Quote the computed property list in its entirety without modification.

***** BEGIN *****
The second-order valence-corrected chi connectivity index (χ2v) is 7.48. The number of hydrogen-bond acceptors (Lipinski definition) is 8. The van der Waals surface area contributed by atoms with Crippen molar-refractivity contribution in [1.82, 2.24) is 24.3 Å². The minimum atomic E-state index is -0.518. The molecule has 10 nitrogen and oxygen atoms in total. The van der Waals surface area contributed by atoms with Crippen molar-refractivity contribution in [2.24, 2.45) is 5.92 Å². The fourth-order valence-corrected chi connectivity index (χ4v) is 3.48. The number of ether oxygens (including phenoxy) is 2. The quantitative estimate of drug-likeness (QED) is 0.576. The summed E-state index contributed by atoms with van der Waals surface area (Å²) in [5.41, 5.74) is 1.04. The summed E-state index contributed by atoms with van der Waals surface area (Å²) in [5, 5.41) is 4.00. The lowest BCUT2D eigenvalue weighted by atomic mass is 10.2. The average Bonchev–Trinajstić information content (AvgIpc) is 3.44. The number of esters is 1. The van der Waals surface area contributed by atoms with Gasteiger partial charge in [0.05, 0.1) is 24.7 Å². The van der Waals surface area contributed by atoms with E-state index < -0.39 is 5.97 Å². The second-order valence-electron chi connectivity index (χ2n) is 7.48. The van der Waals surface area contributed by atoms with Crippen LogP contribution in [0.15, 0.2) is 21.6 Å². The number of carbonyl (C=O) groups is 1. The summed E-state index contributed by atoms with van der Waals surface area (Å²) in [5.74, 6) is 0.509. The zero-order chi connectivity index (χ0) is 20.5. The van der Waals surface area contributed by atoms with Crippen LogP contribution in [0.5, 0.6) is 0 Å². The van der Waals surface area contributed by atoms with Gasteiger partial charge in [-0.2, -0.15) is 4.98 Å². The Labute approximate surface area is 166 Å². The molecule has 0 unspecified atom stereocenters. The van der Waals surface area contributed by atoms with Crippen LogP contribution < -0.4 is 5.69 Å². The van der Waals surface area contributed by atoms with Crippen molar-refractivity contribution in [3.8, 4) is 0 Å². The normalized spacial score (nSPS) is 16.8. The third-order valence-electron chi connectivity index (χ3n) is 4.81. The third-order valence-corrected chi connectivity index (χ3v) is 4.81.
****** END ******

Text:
The second-order valence-corrected chi connectivity index (χ2v) is 7.48. The number of hydrogen-bond acceptors (Lipinski definition) is 8. The van der Waals surface area contributed by atoms with Crippen molar-refractivity contribution in [1.82, 2.24) is 24.3 Å². The minimum atomic E-state index is -0.518. The molecule has 10 nitrogen and oxygen atoms in total. The van der Waals surface area contributed by atoms with Crippen molar-refractivity contribution in [2.24, 2.45) is 5.92 Å². The fourth-order valence-corrected chi connectivity index (χ4v) is 3.48. The number of ether oxygens (including phenoxy) is 2. The quantitative estimate of drug-likeness (QED) is 0.576. The summed E-state index contributed by atoms with van der Waals surface area (Å²) in [5.41, 5.74) is 1.04. The summed E-state index contributed by atoms with van der Waals surface area (Å²) in [5, 5.41) is 4.00. The lowest BCUT2D eigenvalue weighted by atomic mass is 10.2. The average Bonchev–Trinajstić information content (AvgIpc) is 3.44. The number of esters is 1. The van der Waals surface area contributed by atoms with Gasteiger partial charge in [0.05, 0.1) is 24.7 Å². The van der Waals surface area contributed by atoms with E-state index < -0.39 is 5.97 Å². The second-order valence-electron chi connectivity index (χ2n) is 7.48. The van der Waals surface area contributed by atoms with Crippen LogP contribution in [0.15, 0.2) is 21.6 Å². The number of carbonyl (C=O) groups is 1. The summed E-state index contributed by atoms with van der Waals surface area (Å²) in [5.74, 6) is 0.509. The zero-order chi connectivity index (χ0) is 20.5. The van der Waals surface area contributed by atoms with Crippen LogP contribution in [0.5, 0.6) is 0 Å². The van der Waals surface area contributed by atoms with Gasteiger partial charge in [-0.2, -0.15) is 4.98 Å². The Labute approximate surface area is 166 Å². The molecule has 0 unspecified atom stereocenters. The van der Waals surface area contributed by atoms with Crippen LogP contribution < -0.4 is 5.69 Å². The van der Waals surface area contributed by atoms with Crippen molar-refractivity contribution in [3.8, 4) is 0 Å². The normalized spacial score (nSPS) is 16.8. The third-order valence-electron chi connectivity index (χ3n) is 4.81. The third-order valence-corrected chi connectivity index (χ3v) is 4.81.